UPDATED October 15, 2013
Inspired by GTEC 2013's Open Data session yesterday, we've got a three dataset mashup to share with you.
We'll overlay the number of private aircraft registered in Canada by the first three letters of the regitrant's postal code.
The underlying data is a few megabytes, so rather than embedding the interactive visualization directly on this page, please click on the image below to launch it in a new window.
The regional colouring on the map is determined by the number of aircraft per population -- the redder the region, the higher the concentration. Clicking on a region brings up additional detail, including market shares for the top five manufacturers in Canada.
This is just one example of how open data can help businesses - an aircraft manufacturer or dealer could use this as a tool to help them look for potential new markets.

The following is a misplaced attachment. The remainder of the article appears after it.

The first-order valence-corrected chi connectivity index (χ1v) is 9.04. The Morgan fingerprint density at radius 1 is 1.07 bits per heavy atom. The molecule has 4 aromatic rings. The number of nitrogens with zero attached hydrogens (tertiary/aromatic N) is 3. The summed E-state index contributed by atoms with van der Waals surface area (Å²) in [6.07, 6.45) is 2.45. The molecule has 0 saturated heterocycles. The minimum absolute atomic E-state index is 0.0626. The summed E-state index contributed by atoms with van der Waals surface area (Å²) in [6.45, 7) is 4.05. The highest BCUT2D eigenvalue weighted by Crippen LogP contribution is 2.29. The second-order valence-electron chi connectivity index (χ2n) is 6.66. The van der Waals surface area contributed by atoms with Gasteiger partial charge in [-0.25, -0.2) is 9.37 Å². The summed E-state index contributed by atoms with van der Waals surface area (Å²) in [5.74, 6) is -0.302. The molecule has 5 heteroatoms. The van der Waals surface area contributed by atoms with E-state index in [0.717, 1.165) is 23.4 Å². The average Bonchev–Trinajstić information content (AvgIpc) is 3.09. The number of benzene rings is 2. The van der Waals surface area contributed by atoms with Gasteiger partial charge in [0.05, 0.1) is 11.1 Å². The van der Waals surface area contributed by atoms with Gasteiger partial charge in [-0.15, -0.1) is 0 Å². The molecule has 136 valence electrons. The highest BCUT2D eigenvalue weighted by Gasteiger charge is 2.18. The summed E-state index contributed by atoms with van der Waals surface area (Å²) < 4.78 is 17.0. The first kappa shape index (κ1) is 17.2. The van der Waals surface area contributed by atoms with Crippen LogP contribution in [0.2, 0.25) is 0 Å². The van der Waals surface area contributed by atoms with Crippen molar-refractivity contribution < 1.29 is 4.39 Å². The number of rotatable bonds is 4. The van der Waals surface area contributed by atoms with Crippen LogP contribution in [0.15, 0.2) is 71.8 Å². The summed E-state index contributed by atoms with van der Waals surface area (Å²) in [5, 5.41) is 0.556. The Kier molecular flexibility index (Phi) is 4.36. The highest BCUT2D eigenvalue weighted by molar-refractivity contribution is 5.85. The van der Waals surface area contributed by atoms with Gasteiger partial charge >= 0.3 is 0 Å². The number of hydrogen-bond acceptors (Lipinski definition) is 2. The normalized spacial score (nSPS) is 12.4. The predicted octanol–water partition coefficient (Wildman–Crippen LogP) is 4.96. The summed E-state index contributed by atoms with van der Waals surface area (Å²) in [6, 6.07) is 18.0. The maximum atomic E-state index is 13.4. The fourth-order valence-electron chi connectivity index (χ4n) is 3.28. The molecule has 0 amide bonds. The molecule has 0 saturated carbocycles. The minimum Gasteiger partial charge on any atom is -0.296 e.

Keep reading to learn how we implemented this, as well as some of the hiccups we encountered.Keep reading...
This is the second post that discusses various ways to validate your imported data. In part 1, we discussed how content check fields help ensure a source file hasn't been changed or corrupted, and how pattern matching lets you discard elements that don't meet a predefined pattern.
In this part, we'll cover data extraction, which allows you to validate and capture a subset of an element, e.g., the last word of a title on a web page.
We'll also look at data approval, which lets a dataset's owner approve or reject changes from other write-authorized users or automated imports before being applied to the dataset. This functionality can be used as part of a formal data submission/approval process or simply be used to put an extra set of human eyes on a critical dataset.